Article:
First Prototype

Learning Dance Movements

A.G. Billard, Autonomous Robots Class Spring 2007

  • Univ of Edinburgh, 1998
slide29

Designing Robot Toys

Second Prototype

LAMI - EPFL, 1999

In collaboration with Jean-Daniel Nicoud and Andre Guignard

A.G. Billard, Autonomous Robots Class Spring 2007

slide30

Designing Robot Toys

Second Prototype

A.G. Billard, Autonomous Robots Class Spring 2007

Billard, A. (2003) Robota: Clever Toy and Educational Tool. Robotics & Autonomous Systems, 42, 259-269.

slide31

Face and Motion Tracking

CMOS FlyCam camera

PDA - Pocket-PC

400MHz, 64Mb

Windows CE

Embedded C++

Speech Processing

CONVERSAY

synthesis + recognition

Kinesthetic – Haptic

Potentiometers

Touch

Switches

Designing Robot Toys

Robota – The Product

A.G. Billard, Autonomous Robots Class Spring 2007

slide32

Designing Robot Toys

Robota – The Product

Since 1999, Robota is a commercial product sold by DIDEL SA, Switzerland

A.G. Billard, Autonomous Robots Class Spring 2007

slide33

Designing Robot Toys

ROBOTA’S EYES

  • Three degrees of freedom:
  • 1 for horizontal binocular motion
  • 2 for vertical motion (separate blinking)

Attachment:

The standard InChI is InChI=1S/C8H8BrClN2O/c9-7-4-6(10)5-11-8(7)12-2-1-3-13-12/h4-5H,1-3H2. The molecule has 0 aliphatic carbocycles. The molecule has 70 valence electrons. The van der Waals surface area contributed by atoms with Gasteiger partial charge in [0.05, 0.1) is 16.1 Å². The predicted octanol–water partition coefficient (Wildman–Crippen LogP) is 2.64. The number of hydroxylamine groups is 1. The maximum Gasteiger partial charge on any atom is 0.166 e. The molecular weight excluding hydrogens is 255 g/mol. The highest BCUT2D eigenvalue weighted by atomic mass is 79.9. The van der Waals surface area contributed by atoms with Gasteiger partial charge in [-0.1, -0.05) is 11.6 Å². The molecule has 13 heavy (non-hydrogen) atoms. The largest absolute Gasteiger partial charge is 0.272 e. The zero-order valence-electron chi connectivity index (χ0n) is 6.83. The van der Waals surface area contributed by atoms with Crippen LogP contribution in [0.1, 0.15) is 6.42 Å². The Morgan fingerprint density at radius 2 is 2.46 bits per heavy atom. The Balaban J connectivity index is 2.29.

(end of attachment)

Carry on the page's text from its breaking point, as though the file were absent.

• Aesthetic: all components within the head

A.G. Billard, Autonomous Robots Class Spring 2007

Pongas, D., Guenter, F., Guignard, A. and Billard, A. (2004) Development of a Miniature Pair of Eyes With Camera for the Humanoid Robot Robota. IEEE-RAS/RSJ International Conference on Humanoid Robots.

slide34

Designing Robot Toys

ROBOTA’S EYES

A.G. Billard, Autonomous Robots Class Spring 2007

slide35

Designing Robot Toys

Robota’s eyes

  • 2 USB Cameras
  • VGA (640X480)
  • 15 frames per second

IEEE Conf. In Humanoid Robotics, HUMANOIDS’04

A.G. Billard, Autonomous Robots Class Spring 2007

slide36

Body and Brain must Match

  • It is fundamental that the robot’s cognitive capabilities match its physical appearance.
  • An “adult-like” humanoid robot will be expected to produce adult-like capabilities (understanding of speech and complex manipulation capabilities).
  • Conversely, if one interacts with a baby-like robot, one will probably have lower expectations on the robot’s speech and manipulation capabilities.

A.G. Billard, Autonomous Robots Class Spring 2007